Thanks again to our guest editor for his talking points. What concerns me about many of the plans presently in front of the taxpayers are the unenthusiastic feelings they engender from many of the folks who are paying for these plans. They've not been asked their opinions on how schools should be structured, what students should be studying, how teachers should be compensated, etc. From what I can pick up from the "chatter" on the ground, people truly care about their children, care about public education, and are pretty angry about the current state of education. They also feel as if they have little or no voice in educational decisions unless they choose to go through the private, parochial or home school route.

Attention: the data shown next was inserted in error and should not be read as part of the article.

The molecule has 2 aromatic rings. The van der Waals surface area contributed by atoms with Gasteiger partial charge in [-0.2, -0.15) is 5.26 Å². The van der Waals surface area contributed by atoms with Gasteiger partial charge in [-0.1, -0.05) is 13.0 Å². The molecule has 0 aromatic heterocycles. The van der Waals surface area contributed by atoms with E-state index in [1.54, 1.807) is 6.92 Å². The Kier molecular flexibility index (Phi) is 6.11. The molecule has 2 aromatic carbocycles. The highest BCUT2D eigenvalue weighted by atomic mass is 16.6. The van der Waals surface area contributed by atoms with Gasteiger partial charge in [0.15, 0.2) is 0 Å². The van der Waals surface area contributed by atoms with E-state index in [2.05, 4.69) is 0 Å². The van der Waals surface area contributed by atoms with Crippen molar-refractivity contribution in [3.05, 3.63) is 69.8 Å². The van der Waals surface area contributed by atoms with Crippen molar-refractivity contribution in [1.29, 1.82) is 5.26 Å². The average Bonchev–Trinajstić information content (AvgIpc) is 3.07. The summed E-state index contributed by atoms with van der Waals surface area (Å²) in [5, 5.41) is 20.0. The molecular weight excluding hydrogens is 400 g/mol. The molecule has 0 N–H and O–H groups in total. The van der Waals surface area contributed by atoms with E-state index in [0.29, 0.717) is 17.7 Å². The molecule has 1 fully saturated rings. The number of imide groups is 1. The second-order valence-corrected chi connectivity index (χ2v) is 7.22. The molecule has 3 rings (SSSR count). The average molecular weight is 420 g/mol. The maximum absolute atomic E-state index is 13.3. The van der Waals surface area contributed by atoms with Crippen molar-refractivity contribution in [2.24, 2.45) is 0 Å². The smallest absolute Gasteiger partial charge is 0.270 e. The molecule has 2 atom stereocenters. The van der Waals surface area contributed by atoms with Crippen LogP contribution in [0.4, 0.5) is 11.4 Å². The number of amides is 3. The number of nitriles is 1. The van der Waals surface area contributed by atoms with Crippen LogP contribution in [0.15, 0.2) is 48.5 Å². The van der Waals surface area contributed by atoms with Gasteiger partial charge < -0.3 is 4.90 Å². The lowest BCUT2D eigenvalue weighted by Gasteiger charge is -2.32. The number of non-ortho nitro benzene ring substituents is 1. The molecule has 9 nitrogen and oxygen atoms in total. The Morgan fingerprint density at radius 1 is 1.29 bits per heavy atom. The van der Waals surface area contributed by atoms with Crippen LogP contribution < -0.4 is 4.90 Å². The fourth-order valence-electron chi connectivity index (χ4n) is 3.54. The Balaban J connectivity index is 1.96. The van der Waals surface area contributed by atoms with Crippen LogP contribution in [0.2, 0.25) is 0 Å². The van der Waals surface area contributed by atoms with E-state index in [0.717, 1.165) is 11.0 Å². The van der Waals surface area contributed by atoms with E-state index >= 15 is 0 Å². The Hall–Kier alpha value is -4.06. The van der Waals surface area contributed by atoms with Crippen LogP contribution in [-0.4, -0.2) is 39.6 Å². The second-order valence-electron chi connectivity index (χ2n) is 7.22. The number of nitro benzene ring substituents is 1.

The education "choices" have been crafted by think tanks, legislators, philanthropists and special interest groups. The people who entrust their money and children to the system are frequently dismissed. When constituents begin asking questions and can't be dismissed any longer, they then run the risk of being ridiculed by the think tanks, legislators, philanthropists and special interest groups. This is not unique only to Missouri. We saw this dismissal of the citizenry present in the crafting and voting processes in the Health Care Bill.

What kind of system is this that dismisses and/or ridicules the people who support it with their money and children? When did we start thinking parents and taxpayers should take the back seat in making educational decisions for their children? I wish our guest editor and others had a forum in which they had a real vote and voice in public education decisions.